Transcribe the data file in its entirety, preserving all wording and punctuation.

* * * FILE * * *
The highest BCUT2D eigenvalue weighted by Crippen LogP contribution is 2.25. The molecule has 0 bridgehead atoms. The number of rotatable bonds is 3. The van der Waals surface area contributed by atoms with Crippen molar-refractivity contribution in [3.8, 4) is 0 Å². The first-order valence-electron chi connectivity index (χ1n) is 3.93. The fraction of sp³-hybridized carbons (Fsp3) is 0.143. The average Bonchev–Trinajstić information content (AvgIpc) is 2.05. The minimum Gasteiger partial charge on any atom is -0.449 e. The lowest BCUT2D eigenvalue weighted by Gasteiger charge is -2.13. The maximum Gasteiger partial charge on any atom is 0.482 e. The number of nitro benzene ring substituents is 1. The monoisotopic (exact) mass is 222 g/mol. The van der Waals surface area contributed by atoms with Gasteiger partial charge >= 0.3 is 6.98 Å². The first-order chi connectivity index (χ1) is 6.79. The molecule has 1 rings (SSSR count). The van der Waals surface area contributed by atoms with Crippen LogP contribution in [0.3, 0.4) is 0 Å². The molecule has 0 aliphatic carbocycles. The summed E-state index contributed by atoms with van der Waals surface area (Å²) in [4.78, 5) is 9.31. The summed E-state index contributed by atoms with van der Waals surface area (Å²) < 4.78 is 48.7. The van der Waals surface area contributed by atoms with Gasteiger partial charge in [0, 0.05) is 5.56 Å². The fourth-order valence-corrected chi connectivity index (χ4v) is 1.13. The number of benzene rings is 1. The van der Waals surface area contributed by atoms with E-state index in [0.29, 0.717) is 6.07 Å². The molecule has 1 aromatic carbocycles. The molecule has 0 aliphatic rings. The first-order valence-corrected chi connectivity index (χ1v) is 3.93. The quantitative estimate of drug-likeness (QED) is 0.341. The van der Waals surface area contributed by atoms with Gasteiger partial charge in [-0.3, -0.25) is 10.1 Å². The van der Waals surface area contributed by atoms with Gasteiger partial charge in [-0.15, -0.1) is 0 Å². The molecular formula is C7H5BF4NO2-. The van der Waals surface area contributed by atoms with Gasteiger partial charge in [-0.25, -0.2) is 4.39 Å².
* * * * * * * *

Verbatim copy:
The highest BCUT2D eigenvalue weighted by Crippen LogP contribution is 2.25. The molecule has 0 bridgehead atoms. The number of rotatable bonds is 3. The van der Waals surface area contributed by atoms with Crippen molar-refractivity contribution in [3.8, 4) is 0 Å². The first-order valence-electron chi connectivity index (χ1n) is 3.93. The fraction of sp³-hybridized carbons (Fsp3) is 0.143. The average Bonchev–Trinajstić information content (AvgIpc) is 2.05. The minimum Gasteiger partial charge on any atom is -0.449 e. The lowest BCUT2D eigenvalue weighted by Gasteiger charge is -2.13. The maximum Gasteiger partial charge on any atom is 0.482 e. The number of nitro benzene ring substituents is 1. The monoisotopic (exact) mass is 222 g/mol. The van der Waals surface area contributed by atoms with Gasteiger partial charge >= 0.3 is 6.98 Å². The first-order chi connectivity index (χ1) is 6.79. The molecule has 1 rings (SSSR count). The van der Waals surface area contributed by atoms with Crippen LogP contribution in [0.3, 0.4) is 0 Å². The molecule has 0 aliphatic carbocycles. The summed E-state index contributed by atoms with van der Waals surface area (Å²) in [4.78, 5) is 9.31. The summed E-state index contributed by atoms with van der Waals surface area (Å²) < 4.78 is 48.7. The van der Waals surface area contributed by atoms with Gasteiger partial charge in [0, 0.05) is 5.56 Å². The fourth-order valence-corrected chi connectivity index (χ4v) is 1.13. The number of benzene rings is 1. The van der Waals surface area contributed by atoms with E-state index in [0.29, 0.717) is 6.07 Å². The molecule has 1 aromatic carbocycles. The molecule has 0 aliphatic rings. The first-order valence-corrected chi connectivity index (χ1v) is 3.93. The quantitative estimate of drug-likeness (QED) is 0.341. The van der Waals surface area contributed by atoms with Gasteiger partial charge in [-0.3, -0.25) is 10.1 Å². The van der Waals surface area contributed by atoms with Gasteiger partial charge in [-0.15, -0.1) is 0 Å². The molecular formula is C7H5BF4NO2-. The van der Waals surface area contributed by atoms with Gasteiger partial charge in [-0.25, -0.2) is 4.39 Å².